Every year, the month of January has most of us packing up clothing and unwanted items from our closets, basements and garages to make room for new holiday loot.
It’s usually that annual resolution to try and make this a better-organized year that spurs us into action. Once we have amassed that pile of discarded clothing, furniture and whatnots, the next step is to tote it to a thrift store or contact a charity organization to pick up the lot and haul it away to its resale shop.
We then relish that feeling of satisfaction at having purged out the dross, all the while feeling quite charitable for having donated items that will be useful to someone in our community, but why? Where does this sense of reward come from? Are we giving just because we’re wired to be altruistic, or are we donating for more selfish reasons? Actually, it’s a little of both.
Researchers began studying the science of “giving back” in the 1990s and discovered that donors tend to give more when they know they’re assisting a few people in their community. It seems we enjoy helping others more when it’s on a one-to-one basis. By giving to a local thrift store, we know we’re helping out someone in need right where we live.
In our area, Fort Sackville Project, Goodwill and St. Vincent DePaul stores all are retail establishments that sell used items donated by the public. Volunteers usually staff these stores, so the overhead is kept low. The goods are priced at a fraction of their original value and the monies go to support the shop’s charitable intentions.
Why we give
So why do we feel compelled to give? People donate for several reasons and some are quite basic: we simply want to get rid of what we consider to be junk. Others may be reclaiming a part of their lives after divorce, relocation, or after kids have left home. And still others give based on their religious or spiritual beliefs.
Those who are environmentally minded see thrift stores as a very green alternative. By donating to a resale shop, the earth remains more sustainable by conserving energy, reducing pollution and preserving resources needed to create new goods. Donating items reduces consumer consumption and helps eliminate waste by repurposing something that was destined for the landfill.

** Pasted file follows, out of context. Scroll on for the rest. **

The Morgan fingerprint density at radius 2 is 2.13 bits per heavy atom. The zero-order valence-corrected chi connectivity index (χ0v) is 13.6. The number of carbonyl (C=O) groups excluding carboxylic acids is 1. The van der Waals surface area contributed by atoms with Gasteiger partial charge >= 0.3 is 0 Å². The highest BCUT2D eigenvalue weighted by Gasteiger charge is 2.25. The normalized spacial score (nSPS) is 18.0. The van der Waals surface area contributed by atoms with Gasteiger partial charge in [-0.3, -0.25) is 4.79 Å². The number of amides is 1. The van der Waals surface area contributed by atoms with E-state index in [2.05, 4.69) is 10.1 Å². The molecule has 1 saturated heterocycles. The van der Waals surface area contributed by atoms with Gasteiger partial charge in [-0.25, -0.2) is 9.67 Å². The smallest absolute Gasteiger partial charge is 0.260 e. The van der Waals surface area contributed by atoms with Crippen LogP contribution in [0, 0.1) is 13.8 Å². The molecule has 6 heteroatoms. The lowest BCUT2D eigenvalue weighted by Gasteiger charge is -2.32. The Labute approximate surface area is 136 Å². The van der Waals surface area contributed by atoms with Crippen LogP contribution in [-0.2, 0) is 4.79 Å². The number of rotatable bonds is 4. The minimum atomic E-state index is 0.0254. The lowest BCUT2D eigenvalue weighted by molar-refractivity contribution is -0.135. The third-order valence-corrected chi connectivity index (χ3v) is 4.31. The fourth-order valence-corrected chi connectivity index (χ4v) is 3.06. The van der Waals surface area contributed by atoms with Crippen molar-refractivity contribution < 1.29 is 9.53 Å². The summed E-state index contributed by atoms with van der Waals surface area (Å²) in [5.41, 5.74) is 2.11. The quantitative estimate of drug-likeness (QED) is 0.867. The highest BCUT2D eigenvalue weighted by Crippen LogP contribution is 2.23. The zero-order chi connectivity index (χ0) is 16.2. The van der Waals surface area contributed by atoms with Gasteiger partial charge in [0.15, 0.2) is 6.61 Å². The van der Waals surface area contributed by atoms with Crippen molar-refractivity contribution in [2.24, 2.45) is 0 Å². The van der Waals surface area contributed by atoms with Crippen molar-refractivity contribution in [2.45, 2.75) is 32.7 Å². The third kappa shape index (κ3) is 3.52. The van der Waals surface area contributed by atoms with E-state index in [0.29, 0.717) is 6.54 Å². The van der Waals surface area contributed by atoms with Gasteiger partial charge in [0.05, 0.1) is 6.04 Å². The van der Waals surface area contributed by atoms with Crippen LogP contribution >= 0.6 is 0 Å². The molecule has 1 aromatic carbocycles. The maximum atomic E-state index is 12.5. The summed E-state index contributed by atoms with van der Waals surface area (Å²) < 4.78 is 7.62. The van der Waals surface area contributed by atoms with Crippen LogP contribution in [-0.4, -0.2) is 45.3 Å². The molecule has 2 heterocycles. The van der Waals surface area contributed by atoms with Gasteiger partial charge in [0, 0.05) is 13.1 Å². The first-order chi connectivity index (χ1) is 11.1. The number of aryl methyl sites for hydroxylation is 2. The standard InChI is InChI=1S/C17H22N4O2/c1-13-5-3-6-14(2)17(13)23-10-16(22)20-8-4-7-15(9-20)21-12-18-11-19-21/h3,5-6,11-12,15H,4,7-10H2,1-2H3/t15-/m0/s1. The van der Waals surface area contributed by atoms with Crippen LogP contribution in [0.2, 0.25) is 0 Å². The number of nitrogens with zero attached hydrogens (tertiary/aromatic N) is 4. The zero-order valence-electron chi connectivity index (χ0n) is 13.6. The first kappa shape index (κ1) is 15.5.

Behavioral economist James Andreoni theorized that one of the reasons we love to give is to gain that warm glow of satisfaction. We get what social psychologists call the “public benefit” of giving when we’re recognized by others as being charitable.
Of course, the opposite theory asserts that we give so we don’t feel selfish or stingy. Giving is a way to prove to ourselves that we are good-hearted; this is known as the “private benefit” where we’ve accomplished something for ourselves, and can still feel altruistic.
Regardless of our motives, giving does appear to be in our nature. Americans gave $373.3 billion in 2015, an increase of 3.8 percent from the previous year. In fact, giving reached an all-time high last year with the largest donor base comprised of individuals, according to Giving USA.
Even businesses get into the giving spirit during this time of year. It’s a great way to move out overstocked or obsolete items and clear the shelves for new seasonal merchandise. Plus, there is that tax deduction.
Taking it full circle
Then there are those of us who take the giving full-circle, not only donating items to thrift stores but shopping there as well. The reasons are many and varied from having a budget, to supporting the charity’s mission, to scoring antiques and haute couture at rock-bottom prices.
But charitable organizations report that the average thrift store customer is still the person that the charity aims to serve: those who have suffered setbacks in life and are in need of the items and services being offered.
So as we start the new year, take a walk around your home and look for items you don’t need or want, then donate them to a charitable organization. There’s someone out there who will truly love what you consider to be junk. Not only will you feel satisfied for having moved it out of your life, you’ll experience that warm glow for having donated it, too.
Happy New Year, Boomer readers!
Joy Neighbors, from eastern Illinois, knows the wine industry well. She writes a weekly wine blog, has judged national wine competitions, and speaks nationally and internationally. Follow her blog at http://joysjoyofwine.blogspot.com.
By Joy Neighbors